The output terminal 212 of amplifier means 200 is also electrically connected to conductor means 242, containing therein resistor means 248, and electrically connected to an input terminal 244 of amplifier means 246. The output terminal 250 of amplifier means 246 is electrically connected to the base terminal 256 of transistor 116 as by means of conductor 252 and serially connected resistor 254. As illustrated, conductor 258, resistor 260 and conductor 262 inter-connecting the output terminal 250 to the input 244 serve as a feedback network. A conductor 264, electrically connected to amplifier means 246 as at its second input terminal 266 contains a series resistor 268 through which it is connected to conductor means 122. Conductor means 270, resistor 272 and conductor means 274 are electrically connected as to be generally across conductors 264 and 252. Further, resistor means 278 and series conductor means 276 are connected at one end to conductor means 264 as at a point generally between terminal 266 and resistor 268, and connected at the other electrical end as through conductor means 141 to conductor 142 as at 143. Suitable capacitor means 280 is illustrated as being placed as to have one electrical side thereof in electrical connection to conductor means 242 as at a point generally between resistor 248 and input terminal 244 of amplifier means 246 while the other electrical side thereof is electrically connected to conductor means 122.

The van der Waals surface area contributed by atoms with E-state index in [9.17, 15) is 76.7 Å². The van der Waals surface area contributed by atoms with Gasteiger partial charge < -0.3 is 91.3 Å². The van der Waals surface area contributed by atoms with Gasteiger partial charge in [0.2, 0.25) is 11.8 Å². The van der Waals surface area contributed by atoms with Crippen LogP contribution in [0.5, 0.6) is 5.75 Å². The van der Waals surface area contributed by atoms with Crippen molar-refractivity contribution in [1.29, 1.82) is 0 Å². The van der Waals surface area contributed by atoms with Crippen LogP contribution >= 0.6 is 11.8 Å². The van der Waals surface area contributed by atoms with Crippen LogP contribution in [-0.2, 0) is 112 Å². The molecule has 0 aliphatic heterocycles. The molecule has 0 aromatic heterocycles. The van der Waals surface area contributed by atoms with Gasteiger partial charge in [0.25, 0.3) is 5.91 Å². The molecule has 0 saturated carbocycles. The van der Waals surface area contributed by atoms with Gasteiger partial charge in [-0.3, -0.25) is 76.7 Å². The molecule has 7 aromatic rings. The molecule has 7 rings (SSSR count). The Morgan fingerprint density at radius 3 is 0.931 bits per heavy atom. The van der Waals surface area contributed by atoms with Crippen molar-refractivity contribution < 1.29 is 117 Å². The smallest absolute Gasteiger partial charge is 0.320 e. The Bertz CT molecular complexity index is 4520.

Transistor means 150 has its base electrode 282 electrically connected via conductor means 284 and serially situated resistor means 286 to a related input terminal 288. A resistor 290 is shown as having one electrical end thereof connected to conductor 284 as at a point to be generally between resistor 286 and base terminal 282 while the other electrical end of resistor 290 is connected to conductor means 122. Suitable capacitor means 292 is placed as to be generally in parallel with resistor 290.

The output terminal 134 is electrically connected to electrical load means 296, which in this instance is the coil winding of solenoid means to be described, and through such load means to ground as at 298. Also, zener diode 294 is provided as to be connected to ground, as at 300, and to conductor means 142 as at 295. Conductor means 122 is shown to be electrically connected back to source 48 as by conductor means 60.

Generally, as can be seen, the source 48 provides the power for the circuitry of FIG. 3 and provides the energizing power for solenoid winding 296 through power transistor 124. Resistor 144 and zener diode 294 comprise a small regulated power supply for the circuitry generally between point 295 and ground. The zener diode 294 also provides for a relatively temperature stable voltage.